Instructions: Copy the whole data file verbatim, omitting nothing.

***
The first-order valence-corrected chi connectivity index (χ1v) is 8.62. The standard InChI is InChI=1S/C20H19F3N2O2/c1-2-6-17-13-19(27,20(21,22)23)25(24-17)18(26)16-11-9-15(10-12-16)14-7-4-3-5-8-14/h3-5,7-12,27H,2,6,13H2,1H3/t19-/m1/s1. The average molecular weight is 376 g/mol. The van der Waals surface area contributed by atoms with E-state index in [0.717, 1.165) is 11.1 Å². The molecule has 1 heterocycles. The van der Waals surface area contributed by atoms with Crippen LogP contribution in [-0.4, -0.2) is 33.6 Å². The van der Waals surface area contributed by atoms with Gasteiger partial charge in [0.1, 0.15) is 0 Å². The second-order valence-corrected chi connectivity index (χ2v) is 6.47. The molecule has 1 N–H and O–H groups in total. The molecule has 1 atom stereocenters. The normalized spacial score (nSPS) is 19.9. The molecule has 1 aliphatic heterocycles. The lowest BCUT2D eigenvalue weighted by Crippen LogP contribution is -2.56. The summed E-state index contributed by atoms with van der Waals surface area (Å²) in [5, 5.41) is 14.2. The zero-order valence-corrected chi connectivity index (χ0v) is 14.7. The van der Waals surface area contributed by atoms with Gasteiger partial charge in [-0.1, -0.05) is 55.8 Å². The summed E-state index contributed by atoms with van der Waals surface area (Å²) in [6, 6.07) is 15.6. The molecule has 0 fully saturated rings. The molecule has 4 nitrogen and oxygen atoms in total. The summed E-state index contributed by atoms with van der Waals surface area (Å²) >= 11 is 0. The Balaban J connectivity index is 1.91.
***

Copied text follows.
The first-order valence-corrected chi connectivity index (χ1v) is 8.62. The standard InChI is InChI=1S/C20H19F3N2O2/c1-2-6-17-13-19(27,20(21,22)23)25(24-17)18(26)16-11-9-15(10-12-16)14-7-4-3-5-8-14/h3-5,7-12,27H,2,6,13H2,1H3/t19-/m1/s1. The average molecular weight is 376 g/mol. The van der Waals surface area contributed by atoms with E-state index in [0.717, 1.165) is 11.1 Å². The molecule has 1 heterocycles. The van der Waals surface area contributed by atoms with Crippen LogP contribution in [-0.4, -0.2) is 33.6 Å². The van der Waals surface area contributed by atoms with Gasteiger partial charge in [0.1, 0.15) is 0 Å². The second-order valence-corrected chi connectivity index (χ2v) is 6.47. The molecule has 1 N–H and O–H groups in total. The molecule has 1 atom stereocenters. The normalized spacial score (nSPS) is 19.9. The molecule has 1 aliphatic heterocycles. The lowest BCUT2D eigenvalue weighted by Crippen LogP contribution is -2.56. The summed E-state index contributed by atoms with van der Waals surface area (Å²) in [5, 5.41) is 14.2. The zero-order valence-corrected chi connectivity index (χ0v) is 14.7. The van der Waals surface area contributed by atoms with Gasteiger partial charge in [-0.1, -0.05) is 55.8 Å². The summed E-state index contributed by atoms with van der Waals surface area (Å²) in [6, 6.07) is 15.6. The molecule has 0 fully saturated rings. The molecule has 4 nitrogen and oxygen atoms in total. The summed E-state index contributed by atoms with van der Waals surface area (Å²) >= 11 is 0. The Balaban J connectivity index is 1.91.